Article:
The blogging Marathon is indeed addicitive. I thought I would run one week this month, but looks like I am set to do another, albeit under a different theme “Regional Specials”. As you would note from my “About” page on my blog, I come from an amalgamation of two Southern Indian culinary tastes – Karnataka and Tamil Nadu. And my posts this week would carry cuisines from these two states – authentic fares to be specific. Thanks to Srivalli for this marathon, and I look forward to meeting many new bloggers and discuss and share interesting tidbits about food, blogging and moreJ
What better way to represent Karnataka better than with the uno supremo – Bisi Bele Bhath. To call this Dal Khichdi (as my friends in Delhi would say, when they dine @ Sagar Ratna restaurant chain) is quite a putdown actually, as is Madrasis who refer this to as Sambhar saadham. Bisi bele bhath (BBB) epitomizes South Karnataka cuisine totally, especially that from the Mysore region. I can safely bet there are atleast 10 – 20 ways this is made, and differs from one household to the next.
BBB, loosely translated as hot rice preparation with dal (Bisi=hot, Bele =dal, bhath=rice preparation) and needs to be eaten just like that – hot, off the stove with dollops of ghee and papad / fritters. For all those who schooled in Bangalore / Karnataka in the 70s and 80s, they would remember that BBB along with potato wafers and super cooling Curd rice + mango pickle were the staple in every school excursion (esp those 1 day picnics) doled out by cooks who dished out these delicacies on a methane gas stove lovingly lugged on a rickety school bus topJ
Back to today’s dish. Although only Tuvar Dal (split pigeon pea) is traditionally used, I have used a combination of Tuvar Dal + Masoor Dal which is light on the tummy keeping today’s culinary preferences. Serve BBB with Papad and any pickleJ
Owing to repeated requests from friends & fellow bloggers , I have explained how to make this with step by step pictures. Refer tips section at the end of this post for more information.
Preparation time :15 mins., Cooking time : 30 mins. Serves: 4
· Rice – 1 cup
· Tuvar dal / Tuvaram paruppu / Togari bele – ¼ cup
· Masoor Dal – 1/2 cup
· Water – 6 cups
· Turmeric – 1 tsp
· Tamarind Extract – 1/3 cup
· Chopped veg – 1 ½ cup (I used beans, carrots, chow chow, peas, white pumpkin)
· Capsicum – chopped- 1 small (opt)
· Onions – 2 large (or shelled pearl onions / Shallots– 1 cup)
· Tomatoes – 3 large (Ripe)
· Salt – to taste
· Oil – 2 tbsp
For the masala / Spice powder:
· Sambhar powder – 1 tbsp
· Cinnamon – 1 inch
· Cloves – 1 or 2
· Elaichi – 1
· Marathi moggu (Indian Capers) – 1 no
· Coriander seeds – 2 tbsp
· Jeera – 1 tsp
· Channa dal – 1 tsp
· Kashmiri red chillies – 2 nos
· Grated dry copra – 2 tsp (opt)
· Ghee – 3 tbsp
· Mustard seeds – 2 tsp
· Hing – 1 tsp
· Curry leaves
· Peanuts / Groundnuts – 3 tsp (opt)
1) Stage 1 :
|Stage 1 : Rice – Dal – Veggie Mixture|
Wash rice and dals. Drain. In a cooker, add 2 cups of water and add dals with a pinch of turmeric and 1 tsp of oil. Let it boil (without the lid on) for about 5- 9 mins. Now add the rice and the chopped veggies (except tomato, capsicum). Add half of the onions (cut into quarters) or the whole quantity of pearl onions (if using). Add 2 cups more of water and 1 tsp of salt and cook with the lid on for 4 -5 whistles.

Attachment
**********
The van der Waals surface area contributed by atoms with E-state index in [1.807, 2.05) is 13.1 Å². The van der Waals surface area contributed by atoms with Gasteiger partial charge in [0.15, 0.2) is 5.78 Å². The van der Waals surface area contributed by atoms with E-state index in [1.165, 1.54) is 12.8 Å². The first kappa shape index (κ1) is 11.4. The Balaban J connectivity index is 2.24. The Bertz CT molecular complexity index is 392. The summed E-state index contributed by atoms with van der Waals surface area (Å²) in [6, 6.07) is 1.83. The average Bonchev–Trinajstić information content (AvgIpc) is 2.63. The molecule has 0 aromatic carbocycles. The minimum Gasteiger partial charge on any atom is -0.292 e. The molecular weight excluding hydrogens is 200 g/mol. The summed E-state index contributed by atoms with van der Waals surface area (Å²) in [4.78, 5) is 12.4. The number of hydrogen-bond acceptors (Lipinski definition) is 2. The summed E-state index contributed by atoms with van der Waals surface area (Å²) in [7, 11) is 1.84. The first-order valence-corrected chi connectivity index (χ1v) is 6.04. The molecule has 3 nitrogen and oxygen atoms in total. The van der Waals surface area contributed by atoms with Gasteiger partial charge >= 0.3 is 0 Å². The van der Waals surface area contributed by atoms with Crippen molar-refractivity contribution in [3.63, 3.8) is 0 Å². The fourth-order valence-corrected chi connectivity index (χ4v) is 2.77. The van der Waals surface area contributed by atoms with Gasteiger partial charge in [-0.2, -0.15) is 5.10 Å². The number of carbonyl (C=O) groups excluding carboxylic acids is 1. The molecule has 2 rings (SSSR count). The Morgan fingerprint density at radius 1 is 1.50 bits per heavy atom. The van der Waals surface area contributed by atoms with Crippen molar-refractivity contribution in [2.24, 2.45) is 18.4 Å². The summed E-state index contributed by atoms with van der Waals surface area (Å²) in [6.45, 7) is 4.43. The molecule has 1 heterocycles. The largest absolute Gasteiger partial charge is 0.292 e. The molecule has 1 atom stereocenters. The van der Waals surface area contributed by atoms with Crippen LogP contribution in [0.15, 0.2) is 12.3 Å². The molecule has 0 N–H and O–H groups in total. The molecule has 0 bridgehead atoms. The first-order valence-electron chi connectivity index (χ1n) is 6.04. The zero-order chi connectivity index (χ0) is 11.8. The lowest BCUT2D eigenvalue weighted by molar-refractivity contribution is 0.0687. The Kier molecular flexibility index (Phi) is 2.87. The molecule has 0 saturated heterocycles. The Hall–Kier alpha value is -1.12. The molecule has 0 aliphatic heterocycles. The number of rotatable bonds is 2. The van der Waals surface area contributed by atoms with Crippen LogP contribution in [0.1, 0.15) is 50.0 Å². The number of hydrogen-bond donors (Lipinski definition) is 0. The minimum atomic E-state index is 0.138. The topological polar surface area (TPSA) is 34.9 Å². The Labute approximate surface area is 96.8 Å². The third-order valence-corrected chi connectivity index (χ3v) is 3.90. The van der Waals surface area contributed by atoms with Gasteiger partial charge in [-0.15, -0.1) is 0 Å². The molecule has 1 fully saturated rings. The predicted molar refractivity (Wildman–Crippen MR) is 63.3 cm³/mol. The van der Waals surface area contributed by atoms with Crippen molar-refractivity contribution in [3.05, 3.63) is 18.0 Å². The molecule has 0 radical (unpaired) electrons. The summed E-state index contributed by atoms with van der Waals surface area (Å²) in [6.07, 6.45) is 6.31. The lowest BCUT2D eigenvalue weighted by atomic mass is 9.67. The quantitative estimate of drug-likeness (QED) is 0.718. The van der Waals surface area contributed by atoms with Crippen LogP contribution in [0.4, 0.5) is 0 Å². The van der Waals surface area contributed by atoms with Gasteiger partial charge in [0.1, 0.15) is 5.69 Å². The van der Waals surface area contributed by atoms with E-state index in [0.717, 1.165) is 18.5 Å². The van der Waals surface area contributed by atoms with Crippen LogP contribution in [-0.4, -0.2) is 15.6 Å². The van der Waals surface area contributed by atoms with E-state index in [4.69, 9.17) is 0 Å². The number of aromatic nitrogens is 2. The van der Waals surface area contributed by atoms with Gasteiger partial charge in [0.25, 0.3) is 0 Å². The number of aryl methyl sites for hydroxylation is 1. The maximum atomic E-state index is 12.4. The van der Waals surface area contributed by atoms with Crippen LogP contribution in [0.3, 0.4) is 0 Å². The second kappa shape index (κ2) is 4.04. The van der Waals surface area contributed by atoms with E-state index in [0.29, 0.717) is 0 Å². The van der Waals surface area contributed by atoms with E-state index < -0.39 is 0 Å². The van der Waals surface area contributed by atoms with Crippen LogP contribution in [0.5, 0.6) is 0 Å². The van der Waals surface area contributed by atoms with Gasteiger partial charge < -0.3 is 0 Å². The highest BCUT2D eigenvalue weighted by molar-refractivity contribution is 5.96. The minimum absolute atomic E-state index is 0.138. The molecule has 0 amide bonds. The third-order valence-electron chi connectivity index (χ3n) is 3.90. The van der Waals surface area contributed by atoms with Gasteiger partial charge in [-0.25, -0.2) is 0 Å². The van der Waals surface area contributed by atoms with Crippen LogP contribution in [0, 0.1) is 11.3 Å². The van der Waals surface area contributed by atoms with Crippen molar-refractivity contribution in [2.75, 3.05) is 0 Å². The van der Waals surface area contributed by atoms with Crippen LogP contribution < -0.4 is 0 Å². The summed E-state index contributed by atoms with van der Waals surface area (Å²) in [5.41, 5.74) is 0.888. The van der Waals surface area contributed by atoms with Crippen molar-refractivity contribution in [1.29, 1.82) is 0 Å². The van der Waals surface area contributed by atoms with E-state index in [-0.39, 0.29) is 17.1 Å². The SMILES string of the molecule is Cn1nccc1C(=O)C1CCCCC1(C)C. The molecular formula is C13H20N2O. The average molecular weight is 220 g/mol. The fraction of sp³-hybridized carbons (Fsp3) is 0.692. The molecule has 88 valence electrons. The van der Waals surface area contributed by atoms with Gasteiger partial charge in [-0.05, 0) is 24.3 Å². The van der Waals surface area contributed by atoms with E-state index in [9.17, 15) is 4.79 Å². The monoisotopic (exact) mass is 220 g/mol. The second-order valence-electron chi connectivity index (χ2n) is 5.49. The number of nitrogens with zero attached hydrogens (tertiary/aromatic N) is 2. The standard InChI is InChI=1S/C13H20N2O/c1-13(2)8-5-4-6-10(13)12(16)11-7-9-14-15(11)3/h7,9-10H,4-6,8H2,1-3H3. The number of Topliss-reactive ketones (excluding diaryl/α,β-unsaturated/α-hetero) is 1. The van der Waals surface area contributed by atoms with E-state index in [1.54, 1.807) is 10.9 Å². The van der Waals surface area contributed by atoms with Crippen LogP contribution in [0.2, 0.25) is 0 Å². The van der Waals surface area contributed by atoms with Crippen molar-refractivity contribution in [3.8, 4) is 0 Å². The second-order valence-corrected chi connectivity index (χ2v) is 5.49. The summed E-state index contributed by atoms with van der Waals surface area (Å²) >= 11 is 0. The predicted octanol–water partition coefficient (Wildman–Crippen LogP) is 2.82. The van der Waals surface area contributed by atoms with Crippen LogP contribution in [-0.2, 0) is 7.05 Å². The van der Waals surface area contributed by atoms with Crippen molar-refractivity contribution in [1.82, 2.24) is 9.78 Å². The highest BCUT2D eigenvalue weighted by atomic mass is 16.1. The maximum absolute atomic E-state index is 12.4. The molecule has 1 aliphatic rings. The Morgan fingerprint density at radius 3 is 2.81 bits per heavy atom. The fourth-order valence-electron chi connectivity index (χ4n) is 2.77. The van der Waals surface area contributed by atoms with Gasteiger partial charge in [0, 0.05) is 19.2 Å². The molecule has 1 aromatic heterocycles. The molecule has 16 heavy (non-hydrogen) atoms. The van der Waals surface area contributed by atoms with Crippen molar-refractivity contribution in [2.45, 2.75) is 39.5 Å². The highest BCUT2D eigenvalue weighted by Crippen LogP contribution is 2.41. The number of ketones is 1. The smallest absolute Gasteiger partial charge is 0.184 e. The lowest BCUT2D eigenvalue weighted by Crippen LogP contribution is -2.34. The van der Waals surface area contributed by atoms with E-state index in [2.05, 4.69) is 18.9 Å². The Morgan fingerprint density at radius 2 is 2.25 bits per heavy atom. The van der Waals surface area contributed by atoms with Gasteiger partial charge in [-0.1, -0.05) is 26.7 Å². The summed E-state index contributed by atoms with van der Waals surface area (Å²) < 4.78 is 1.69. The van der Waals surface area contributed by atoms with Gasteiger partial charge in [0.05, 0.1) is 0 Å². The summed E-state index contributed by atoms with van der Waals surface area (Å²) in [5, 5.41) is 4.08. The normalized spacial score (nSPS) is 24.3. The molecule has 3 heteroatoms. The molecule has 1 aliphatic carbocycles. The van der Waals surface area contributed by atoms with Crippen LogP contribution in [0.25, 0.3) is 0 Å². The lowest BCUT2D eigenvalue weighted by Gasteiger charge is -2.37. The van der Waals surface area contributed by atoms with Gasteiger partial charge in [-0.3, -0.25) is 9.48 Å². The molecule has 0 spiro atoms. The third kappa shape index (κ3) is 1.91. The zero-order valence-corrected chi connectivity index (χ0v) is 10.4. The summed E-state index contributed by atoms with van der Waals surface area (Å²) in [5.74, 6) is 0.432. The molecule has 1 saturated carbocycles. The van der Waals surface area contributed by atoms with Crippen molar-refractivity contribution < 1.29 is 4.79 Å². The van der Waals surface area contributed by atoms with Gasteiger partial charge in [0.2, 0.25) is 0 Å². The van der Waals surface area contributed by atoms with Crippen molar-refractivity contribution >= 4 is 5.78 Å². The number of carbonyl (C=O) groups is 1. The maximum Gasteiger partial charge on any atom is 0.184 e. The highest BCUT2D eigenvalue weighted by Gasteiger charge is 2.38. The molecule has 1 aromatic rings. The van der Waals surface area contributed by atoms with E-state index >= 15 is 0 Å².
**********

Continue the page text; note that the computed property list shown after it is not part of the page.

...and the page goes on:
2) Stage 2:
|Stage 2(a) : Roast the Masala mixture|
|Stage 2(b) : Ground Masala Mixture|
In a pan, heat 1 tsp of oil. Fry the whole masala ingredients : Channa dal, Kashmiri red chillies, coriander seeds, jeera, cinnamon, cloves, Marathi moggu, elaichi without burning. Switch off the gas and turn over the masala ingredients to a plate to cool. In the same hot pan, dry roast the copra (dry coconut). Cool. Powder the ingredients and lastly add the sambhar powder and dry coconut and grind once more to a fine powder.
3) Stage 3:
|Stage 3(a) : Onion – Tomato – Capsicum mixture|
|Step 3(b) : Add the tamarind extract and masala powder to 3(a) above|
In another pan, heat 2 tbsp of oil. Fry onions, capsicum and tomatoes and cover . Add salt as required cook till the tomatoes are done. Uncover and add the tamarind extract and the masala powder (from Stage 2 above) and stir well. Add ½ cup of water and cook on simmer till the raw smell of the masala disappears.
4) Stage 4:
|Stage 4 : Add the masala from 3(b) and simmer with 1 cup of water for 2- 4 mins|
Once the rice-veg-dal mixture is cooked, open the cooker and lightly stir in the tangy veg-tamarind-masala mixture from Stage 3. Stir well. Check for salt and add 1 more cup of water and simmer on very low flame for 2- 4 mins. Stir continuously to prevent burning.
5) Stage 5:
|Stage 5 : Prepare the tempering and pour over the simmered BBB|
Once done (khichdi like consistency) and the masala mixes well with the rice-dal mixture, turn off the stove. Prepare the tempering and pour onto the khichdi. Serve BBB hot with ghee and papad / fritters/ wafers or even any Raitha. I have served it with fried papad and mixed vegetable pickle
1) If you don’t have sambhar powder for the masala, increase red chillies by 2 more, coriander seeds by an extra 1 tsp and jeera by another ½ tsp for the masala. You may also add 1 or 2 normal red chillies (pandi / hot variety) if you want it really spicy as the Kashmiri variety only lends a lovely red colour.
2) BBB can also be made without onions, although I personally prefer them made with silky pearl onions (shallots)
3) You may prepare the BBB spice powder beforehand in bulk to make BBB instantly.
Check out the Blogging Marathoners doing BM#5 along with me
Seven Days of Colorful Dishes Kid’s Special:Vardhini,
Under 15 mins Quick Breakfast:Sushma Pinjala,
Sending this to Veggie Platter’s Cooking with Whole foods – Toor Dal originally conceived by Kiran.